SoftBank Group Corp of Japan is expected to disclose a devastating loss at its Vision Fund investment unit on Thursday, according to analysts, after investors sold off the fund’s high-growth firms on concerns about their profits potential.
With the technology investor set to report full-year earnings, Masayoshi Son’s statements about his risk appetite in the face of rising interest rates and the crisis in Ukraine will be scrutinised.
SoftBank’s China IT assets have taken a hit, with shares in major portfolio companies DiDi Global Inc, Grab Holdings Ltd, and Coupang Inc falling in January-March.
According to analysts, the company is also likely to post losses on its unlisted portfolio as public market volatility flows through to private valuations.
“It’s hard to see that they can come out of this quarter without writing down private assets,” said Redex Research analyst Kirk Boodry, who expects Vision Fund to book its deepest-ever loss.
“They might do the same thing they did two years ago and just kitchen sink stuff because they know that markets have built in a bad quarter,” Boodry said.
The Vision Fund arm lost $8.9 billion in the second quarter before rebounding to make a $850 million profit in the third, thanks to gains in its private portfolio.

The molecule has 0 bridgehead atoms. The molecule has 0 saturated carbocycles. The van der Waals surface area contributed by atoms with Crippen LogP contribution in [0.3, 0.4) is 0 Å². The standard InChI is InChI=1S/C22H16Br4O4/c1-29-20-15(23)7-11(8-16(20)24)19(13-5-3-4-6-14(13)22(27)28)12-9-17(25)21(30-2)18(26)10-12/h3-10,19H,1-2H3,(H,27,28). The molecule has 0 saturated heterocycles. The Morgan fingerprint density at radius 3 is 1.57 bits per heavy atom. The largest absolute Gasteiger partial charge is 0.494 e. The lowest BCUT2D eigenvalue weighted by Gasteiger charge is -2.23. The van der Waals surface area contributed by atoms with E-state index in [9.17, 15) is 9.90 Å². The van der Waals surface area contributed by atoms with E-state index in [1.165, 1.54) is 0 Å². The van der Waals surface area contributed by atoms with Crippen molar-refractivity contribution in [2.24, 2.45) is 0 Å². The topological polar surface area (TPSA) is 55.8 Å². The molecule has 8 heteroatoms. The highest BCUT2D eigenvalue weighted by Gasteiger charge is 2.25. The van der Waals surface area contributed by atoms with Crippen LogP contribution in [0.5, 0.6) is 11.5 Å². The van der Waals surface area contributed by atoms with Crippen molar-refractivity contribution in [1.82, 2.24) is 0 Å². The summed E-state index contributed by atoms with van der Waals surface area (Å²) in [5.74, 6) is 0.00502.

The $100 billion Vision Fund of the unit specialises in large bets on late-stage software businesses, many of whom have gone public but are now trading below their initial public offering prices.
SoftBank’s financial flexibility has been squeezed as the $50 billion Vision Fund 2 has invested lower sums due to high prices for private assets and competition from rivals such as Tiger Global, as well as dropping portfolio valuations.
The second fund has yet to catalyse an upward revaluation of SoftBank’s shares, which trade at a discount to the value of the group’s assets, due to a lack of visibility into its portfolio and underperformance of listed assets.
SoftBank is focusing on investing through Vision Fund and has shuttered its SB Northstar trading arm, which built up personal losses for Son with wagers on derivatives and publicly traded equities like Amazon.com Inc and Facebook, which is now Meta Platforms Inc.
“We believe investment returns from other funds were also weak, including the Latin American fund and SB Northstar,” Citigroup analyst Mitsunobu Tsuruo wrote in a client note.
SoftBank had roughly $35 billion in cash on hand at the end of December and had sold assets such as Coupang and T-Mobile US Inc. SoftBank’s shares have fallen 8 per cent year to far, despite a 1 trillion yen buyback programme.
Son’s investment in Alibaba Group Holding Ltd, the Chinese e-commerce firm, is now valued roughly $60 billion after losing nearly two-thirds of its value since late 2020.
Following the breakdown of a sale to Nvidia Corp in an initial public offering that may value the business at much to $60 billion, SoftBank is moving on with plans to float chip creator Arm, according to Reuters.
(Adapted from ChanelNewsAsia.com)